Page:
While using Google, we get an option of “Search by voice,” it comes under speech recognition, and it’s a popular application of machine learning. Speech recognition is a process of converting voice instructions into text, and it is also known as “Speech to text”, or “Computer speech recognition.” At present, machine learning algorithms are widely used in various applications of speech recognition. Google Assistant, Siri, Cortana, and Alexa are using speech recognition technology to follow voice instructions.
Facebook provides us with a feature of auto friend tagging suggestion. Whenever we upload a photo with our Facebook friends, then we automatically get a tagging suggestion with a name, and the technology behind this is machine learning’s face detection and recognition algorithm.
Image recognition is one of the most common applications of machine learning. It is used to identify objects, persons, places, digital images, etc.
Machine learning is a buzzword for today’s technology, and it is growing very rapidly day by day. We are using machine learning in our daily life even without knowing it such as Google Maps, Google Assistant, Alexa, etc. Below are some most trending real-world applications of Machine Learning:
In applications where belt drives on a pulley, they are used in automotive engines such as cars, trucks, buses, stationary power generators, marine engines, aviation engines, etc. Belt and pulley are also used in air compressor engines, agricultural equipment, conveyors, etc. in fact, a belt, and pulley are purposely designed for any application that requires a rotational motion from another source. There are tons of machines and equipment out there from larger ones to smaller ones such as winches, treadmills and washing machines, etc. A single pulley that changes the direction of force is used on cranes, well to lift out a bucket, raise a flag, adjust a window blind, etc.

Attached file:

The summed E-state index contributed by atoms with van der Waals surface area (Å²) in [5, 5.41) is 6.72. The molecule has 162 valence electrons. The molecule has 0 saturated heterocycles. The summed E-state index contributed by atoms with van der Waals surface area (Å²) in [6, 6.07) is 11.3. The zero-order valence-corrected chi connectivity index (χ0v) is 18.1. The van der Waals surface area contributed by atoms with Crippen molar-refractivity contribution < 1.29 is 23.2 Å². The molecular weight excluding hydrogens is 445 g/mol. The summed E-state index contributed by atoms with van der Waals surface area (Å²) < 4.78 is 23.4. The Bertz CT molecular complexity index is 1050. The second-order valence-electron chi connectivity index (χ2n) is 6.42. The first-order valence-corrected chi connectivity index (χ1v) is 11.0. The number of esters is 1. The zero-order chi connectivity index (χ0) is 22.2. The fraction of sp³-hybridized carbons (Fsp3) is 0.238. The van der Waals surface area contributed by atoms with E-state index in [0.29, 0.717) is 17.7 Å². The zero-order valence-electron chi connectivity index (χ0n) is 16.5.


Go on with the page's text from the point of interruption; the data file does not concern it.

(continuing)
The fatigue life of austenitic steel can be characterized by Manson–The coffin curve or Wöhler curve. Both these characteristics depend on temperature and environment. The dependence on the environment increases with increasing temperature. Figure 20 shows the Manson–Coffin curve of two types of 316L steel in a wide domain of plastic strain amplitudes at room temperature (Polák et al., 1994). 316L-TH steel had a larger grain size than 316L-VZ. In 316L-VZ steel, a small fraction of sigma-phase has been identified. In the low-cycle domain, both curves coincide while in the high-cycle domain the slope of the 316L-TH steel is higher and the fatigue life shifts to lower the number of cycles in comparison with 316L-VZ steel. These changes in Manson–Coffin curve are connected with easier initiation of the fatigue cracks in large grains of 316L-TH steel. Longer fatigue cracks are initiated than in 316L-VZ steel and they propagate more rapidly.
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